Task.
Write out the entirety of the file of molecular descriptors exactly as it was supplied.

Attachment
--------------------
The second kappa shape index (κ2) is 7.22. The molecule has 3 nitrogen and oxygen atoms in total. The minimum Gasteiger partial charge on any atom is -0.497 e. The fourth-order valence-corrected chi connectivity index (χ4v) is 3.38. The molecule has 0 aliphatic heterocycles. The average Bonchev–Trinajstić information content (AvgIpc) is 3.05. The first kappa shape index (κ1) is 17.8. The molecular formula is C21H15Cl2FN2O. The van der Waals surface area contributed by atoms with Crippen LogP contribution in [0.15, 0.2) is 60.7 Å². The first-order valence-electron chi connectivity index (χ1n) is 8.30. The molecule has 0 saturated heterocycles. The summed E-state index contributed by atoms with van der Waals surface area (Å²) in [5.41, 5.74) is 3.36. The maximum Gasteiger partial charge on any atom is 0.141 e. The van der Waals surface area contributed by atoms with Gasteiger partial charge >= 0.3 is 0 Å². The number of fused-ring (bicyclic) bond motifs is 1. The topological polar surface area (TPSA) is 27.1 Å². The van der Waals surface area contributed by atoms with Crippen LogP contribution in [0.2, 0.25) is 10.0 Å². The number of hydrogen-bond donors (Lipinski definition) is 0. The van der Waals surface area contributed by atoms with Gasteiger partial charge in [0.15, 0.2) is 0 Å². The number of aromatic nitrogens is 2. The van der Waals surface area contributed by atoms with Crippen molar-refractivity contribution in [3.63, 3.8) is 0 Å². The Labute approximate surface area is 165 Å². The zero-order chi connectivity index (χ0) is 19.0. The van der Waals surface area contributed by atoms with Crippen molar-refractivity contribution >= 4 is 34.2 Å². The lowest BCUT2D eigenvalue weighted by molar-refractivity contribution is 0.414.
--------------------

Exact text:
The second kappa shape index (κ2) is 7.22. The molecule has 3 nitrogen and oxygen atoms in total. The minimum Gasteiger partial charge on any atom is -0.497 e. The fourth-order valence-corrected chi connectivity index (χ4v) is 3.38. The molecule has 0 aliphatic heterocycles. The average Bonchev–Trinajstić information content (AvgIpc) is 3.05. The first kappa shape index (κ1) is 17.8. The molecular formula is C21H15Cl2FN2O. The van der Waals surface area contributed by atoms with Crippen LogP contribution in [0.15, 0.2) is 60.7 Å². The first-order valence-electron chi connectivity index (χ1n) is 8.30. The molecule has 0 saturated heterocycles. The summed E-state index contributed by atoms with van der Waals surface area (Å²) in [5.41, 5.74) is 3.36. The maximum Gasteiger partial charge on any atom is 0.141 e. The van der Waals surface area contributed by atoms with Gasteiger partial charge >= 0.3 is 0 Å². The number of fused-ring (bicyclic) bond motifs is 1. The topological polar surface area (TPSA) is 27.1 Å². The van der Waals surface area contributed by atoms with Crippen LogP contribution in [0.2, 0.25) is 10.0 Å². The number of hydrogen-bond donors (Lipinski definition) is 0. The van der Waals surface area contributed by atoms with Gasteiger partial charge in [0.15, 0.2) is 0 Å². The number of aromatic nitrogens is 2. The van der Waals surface area contributed by atoms with Crippen molar-refractivity contribution in [3.63, 3.8) is 0 Å². The Labute approximate surface area is 165 Å². The zero-order chi connectivity index (χ0) is 19.0. The van der Waals surface area contributed by atoms with Crippen molar-refractivity contribution >= 4 is 34.2 Å². The lowest BCUT2D eigenvalue weighted by molar-refractivity contribution is 0.414.